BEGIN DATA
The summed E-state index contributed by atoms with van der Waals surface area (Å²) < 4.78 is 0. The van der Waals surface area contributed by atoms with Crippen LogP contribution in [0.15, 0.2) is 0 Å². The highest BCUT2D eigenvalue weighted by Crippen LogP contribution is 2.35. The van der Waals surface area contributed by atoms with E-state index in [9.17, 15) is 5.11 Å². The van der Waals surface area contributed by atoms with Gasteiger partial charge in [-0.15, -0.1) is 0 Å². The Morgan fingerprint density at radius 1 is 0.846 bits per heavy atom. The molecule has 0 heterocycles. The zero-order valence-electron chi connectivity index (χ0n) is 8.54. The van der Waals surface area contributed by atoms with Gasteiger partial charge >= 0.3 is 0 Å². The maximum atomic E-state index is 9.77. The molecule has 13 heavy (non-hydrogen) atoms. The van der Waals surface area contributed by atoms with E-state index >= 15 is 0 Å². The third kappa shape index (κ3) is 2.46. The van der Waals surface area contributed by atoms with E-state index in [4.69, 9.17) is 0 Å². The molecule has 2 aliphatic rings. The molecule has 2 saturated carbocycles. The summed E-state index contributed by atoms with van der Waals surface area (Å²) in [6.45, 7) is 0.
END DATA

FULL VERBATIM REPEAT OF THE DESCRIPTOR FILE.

The summed E-state index contributed by atoms with van der Waals surface area (Å²) < 4.78 is 0. The van der Waals surface area contributed by atoms with Crippen LogP contribution in [0.15, 0.2) is 0 Å². The highest BCUT2D eigenvalue weighted by Crippen LogP contribution is 2.35. The van der Waals surface area contributed by atoms with E-state index in [9.17, 15) is 5.11 Å². The van der Waals surface area contributed by atoms with Gasteiger partial charge in [-0.15, -0.1) is 0 Å². The Morgan fingerprint density at radius 1 is 0.846 bits per heavy atom. The molecule has 0 heterocycles. The zero-order valence-electron chi connectivity index (χ0n) is 8.54. The van der Waals surface area contributed by atoms with Gasteiger partial charge >= 0.3 is 0 Å². The maximum atomic E-state index is 9.77. The molecule has 13 heavy (non-hydrogen) atoms. The van der Waals surface area contributed by atoms with E-state index >= 15 is 0 Å². The third kappa shape index (κ3) is 2.46. The van der Waals surface area contributed by atoms with E-state index in [4.69, 9.17) is 0 Å². The molecule has 2 aliphatic rings. The molecule has 2 saturated carbocycles. The summed E-state index contributed by atoms with van der Waals surface area (Å²) in [6.45, 7) is 0.